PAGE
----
City Council votes to allow demolition of Healy house

Healy's Orth House at 2320 Colfax Ave. S. Credit: File photo

WEDGE — The City Council voted 11-2 this morning to allow the owner of the Healy house at 2320 Colfax Ave. S. to demolish the property to make way for a new apartment complex.

The Council faced intense lobbying from preservationists, including Nicole Curtis of the DIY Network’s “Rehab Addict,” to save the house from demolition. The debate over the fate of the 1893-era home has played out on social media and a group called the Minneapolis Residents for Responsible Development Coalition (MRRDC) has held nightly vigils this week outside the house.

The two “no” votes on the Council were cast by Lisa Goodman (Ward 7) and Blong Yang (Ward 5). 

The Council’s vote granted Healy house owner Michael Crow’s appeal of a recent Heritage Preservation Commission decision blocking demolition. He’s been working with the Lander Group on a proposal for 45-unit apartment complex for the site. 

The property, known as Healy’s Orth House, is currently a rooming house. It was built as a Queen Anne-style home by noted Minneapolis architect T.P. Healy.

Council members who supported granting Crow’s appeal said it came down to an issue of property rights since the house was never officially declared a historic landmark. There’s been disagreement among preservationists and members of the city’s Heritage Preservation Commission over the historic integrity of the property since it has been substantially altered over the years. 

The city has a historically designated Healy Block featuring the architect’s homes between 31st and 32nd Street and 2nd and 3rd Avenue.

Several people requested the Council deny Crow’s appeal during a hearing before the Council’s Zoning & Planning Committee on April 17, including Healy’s great-grandson John Cuningham. Opponents of tearing the property down have argued the home could be rehabbed to honor its history. They have also suggested tearing it down is wasteful and will eliminate affordable housing in the neighborhood.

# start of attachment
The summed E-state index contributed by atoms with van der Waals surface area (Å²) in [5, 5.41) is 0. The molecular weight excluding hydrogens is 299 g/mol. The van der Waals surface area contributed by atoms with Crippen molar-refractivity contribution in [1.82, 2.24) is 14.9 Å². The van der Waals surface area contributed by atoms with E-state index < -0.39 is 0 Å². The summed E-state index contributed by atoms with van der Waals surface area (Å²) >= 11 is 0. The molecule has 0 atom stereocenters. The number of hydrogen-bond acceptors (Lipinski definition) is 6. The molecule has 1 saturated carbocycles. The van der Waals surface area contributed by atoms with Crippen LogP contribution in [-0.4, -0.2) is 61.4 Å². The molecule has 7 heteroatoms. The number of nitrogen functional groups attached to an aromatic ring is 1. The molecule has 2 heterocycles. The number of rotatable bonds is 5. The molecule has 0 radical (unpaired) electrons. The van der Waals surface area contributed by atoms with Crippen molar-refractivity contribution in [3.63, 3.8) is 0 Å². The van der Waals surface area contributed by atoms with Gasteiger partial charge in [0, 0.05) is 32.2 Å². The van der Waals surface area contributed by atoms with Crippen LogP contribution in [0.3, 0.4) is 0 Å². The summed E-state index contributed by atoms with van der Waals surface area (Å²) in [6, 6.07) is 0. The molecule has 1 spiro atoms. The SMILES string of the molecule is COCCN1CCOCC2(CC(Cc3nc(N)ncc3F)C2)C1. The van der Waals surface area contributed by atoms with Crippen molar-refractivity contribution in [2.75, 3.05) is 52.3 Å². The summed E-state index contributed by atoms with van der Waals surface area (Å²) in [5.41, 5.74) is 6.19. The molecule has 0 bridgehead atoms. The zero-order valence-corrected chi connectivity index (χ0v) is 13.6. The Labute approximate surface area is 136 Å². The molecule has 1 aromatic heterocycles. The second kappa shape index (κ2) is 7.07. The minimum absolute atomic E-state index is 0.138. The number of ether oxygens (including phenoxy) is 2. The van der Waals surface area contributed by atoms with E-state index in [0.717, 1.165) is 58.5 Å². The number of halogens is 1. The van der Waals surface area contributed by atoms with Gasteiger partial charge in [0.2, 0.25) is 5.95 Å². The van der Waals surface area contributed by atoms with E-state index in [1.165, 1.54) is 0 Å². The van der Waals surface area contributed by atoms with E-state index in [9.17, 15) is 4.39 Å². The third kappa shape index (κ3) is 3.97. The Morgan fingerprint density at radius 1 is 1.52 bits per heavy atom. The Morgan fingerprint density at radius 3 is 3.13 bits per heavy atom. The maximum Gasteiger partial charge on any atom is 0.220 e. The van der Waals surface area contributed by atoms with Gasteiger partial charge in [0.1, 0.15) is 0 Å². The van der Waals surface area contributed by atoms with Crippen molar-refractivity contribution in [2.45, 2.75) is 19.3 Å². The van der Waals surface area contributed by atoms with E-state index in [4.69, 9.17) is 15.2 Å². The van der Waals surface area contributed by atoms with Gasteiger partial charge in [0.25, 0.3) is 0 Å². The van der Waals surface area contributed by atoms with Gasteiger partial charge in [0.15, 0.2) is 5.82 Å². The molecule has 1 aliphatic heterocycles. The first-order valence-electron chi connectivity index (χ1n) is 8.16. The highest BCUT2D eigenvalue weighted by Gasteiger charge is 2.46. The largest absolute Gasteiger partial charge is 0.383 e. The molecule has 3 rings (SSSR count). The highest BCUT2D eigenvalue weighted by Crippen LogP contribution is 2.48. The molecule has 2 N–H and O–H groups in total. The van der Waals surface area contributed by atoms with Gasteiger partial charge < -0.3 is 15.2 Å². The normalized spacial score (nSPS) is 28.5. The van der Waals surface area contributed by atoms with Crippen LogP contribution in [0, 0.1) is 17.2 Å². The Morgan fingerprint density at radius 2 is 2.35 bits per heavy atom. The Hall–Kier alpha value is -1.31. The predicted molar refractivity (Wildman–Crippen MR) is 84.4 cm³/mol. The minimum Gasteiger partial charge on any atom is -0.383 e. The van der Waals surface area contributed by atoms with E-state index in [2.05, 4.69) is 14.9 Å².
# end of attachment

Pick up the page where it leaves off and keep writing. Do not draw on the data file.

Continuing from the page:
Curtis, who placed an offer on the property, has advocated the Lander Group consider developing on other vacant lots in the neighborhood.

“I want this message heard very loudly — I do not believe in tearing down buildings to make way for new. I am for reusing them,” she wrote on her Facebook page after today’s vote. “Many have come out and said that I am against apartment buildings and renters-absolutely not-this was not a case of a housing shortage in this area-in fact there are vacancies everywhere. I asked that this development be moved to an empty lot (as we have over 450 in the City).” 

The Committee’s Chair Lisa Bender (Ward 10) has faced intense criticism from opponents of demolishing the Healy house who have suggested she favors density at the expense of historic preservation. At the April 17 hearing she raised questions about the project’s historic value and said she found it hard to believe that anyone would invest half a million dollars to restore it as a single-family home. 

“The attackers are hurting their own credibility and cause, don’t stoop to that level. I am here to represent my constituents, including those who disagree with me on this one vote,” she wrote on her Facebook page. “I am working hard and staying focused. We worked hard to get here now let’s work equally hard to make our city the inclusive, thriving and wonderful place we all want it to be.”